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Discussion Starter #1
I was never really one for the new generation anchors and loved my Delta as much as I thought it possible to love an anchor. The Delta never let me down but when I was given a new Rocna I figured I owed it to myself to give it a try. I've spent a little over 100 days this year hanging on it and have to say it is amazing beyond words. I love it so much I coined the term Rocna'd to sleep as I have never experienced such an amazing hook in all my years of sailing.

One of the interesting things about this anchor is that while it holds fast no matter what and we have weathered quite a few gales with it it never seems to bury itself very deep. After 10 days in a very high wind anchorage it just pulled out with almost no effort when we moved on. I have a Rocna 10 and am wondering if its too big for my 7400lb 22' cutter.

I have always wondered what the correlation is when it comes to boat displacement and anchor set. Does a heavier boat require less anchor because of its sheer mass that it will set and hold better per given anchor? I considered my 25lb CQR to be junk but when we did a test of the Bruce, CQR, Delta The CQR set and held first and best, The Bruce dragged everywhere and the Delta was in the middle.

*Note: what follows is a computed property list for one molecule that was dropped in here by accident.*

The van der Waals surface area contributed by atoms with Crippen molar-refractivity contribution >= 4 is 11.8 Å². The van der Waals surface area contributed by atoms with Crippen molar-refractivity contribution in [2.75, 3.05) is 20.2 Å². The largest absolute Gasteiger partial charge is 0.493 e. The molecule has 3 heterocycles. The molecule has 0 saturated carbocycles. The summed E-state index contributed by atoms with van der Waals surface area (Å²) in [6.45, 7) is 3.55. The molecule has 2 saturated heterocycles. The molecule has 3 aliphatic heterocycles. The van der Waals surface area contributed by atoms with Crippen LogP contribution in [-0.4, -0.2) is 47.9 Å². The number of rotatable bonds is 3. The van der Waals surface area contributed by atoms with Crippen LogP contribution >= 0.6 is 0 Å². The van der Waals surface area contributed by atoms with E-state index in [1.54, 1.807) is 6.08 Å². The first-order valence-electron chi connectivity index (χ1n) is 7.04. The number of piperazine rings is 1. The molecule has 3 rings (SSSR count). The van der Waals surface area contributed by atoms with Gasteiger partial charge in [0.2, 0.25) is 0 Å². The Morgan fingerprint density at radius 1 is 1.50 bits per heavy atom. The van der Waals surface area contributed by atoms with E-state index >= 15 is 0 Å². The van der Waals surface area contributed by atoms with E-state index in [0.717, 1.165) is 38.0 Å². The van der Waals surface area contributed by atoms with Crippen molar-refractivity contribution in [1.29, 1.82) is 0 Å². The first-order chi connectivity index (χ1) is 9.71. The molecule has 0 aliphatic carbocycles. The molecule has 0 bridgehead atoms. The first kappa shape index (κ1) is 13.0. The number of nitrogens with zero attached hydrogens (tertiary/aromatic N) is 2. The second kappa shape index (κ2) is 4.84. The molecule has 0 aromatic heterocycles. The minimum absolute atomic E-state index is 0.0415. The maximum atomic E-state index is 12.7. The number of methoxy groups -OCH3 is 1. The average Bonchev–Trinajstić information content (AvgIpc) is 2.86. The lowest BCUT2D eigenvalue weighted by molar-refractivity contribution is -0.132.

I have happily made the switch but is my anchor too big for my boat???
 

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Discussion Starter #3
Read the post before you respond, this is an anchor size post not make! Don't be a troll PCP there are plenty of other places for you to do that. :)
 

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Thanks Courtney.
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It reads much more like an infomercial disguised as a post about anchor size.
 

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Discussion Starter #6
I have no problems setting it, its surprisingly easy and functional. Fyi I have done a massive amount of searching on here for size info and this is what I have found. The new xyz generation anchors have double the holding power yet everyone recommends going up on or two sizes??? This makes no sense, it would seem we should go down in size if they are so great. I have ZERO complaints but am questioning if I have too much anchor. Why go bigger if these anchors are so great. The reason I question this is that while its holding power is amazing it seems to come up so easily.
 

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Learning the HARD way...
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Unless you have a hard time retrieving it, the answer is no; your anchor is not too big for you or your boat.

The correct size anchor is the largest anchor that you and your boat can comfortably handle.

Here is the sizing guide, according to Rocna;


FWIW, I have a Rocna 15 on the bow of my 35' boat.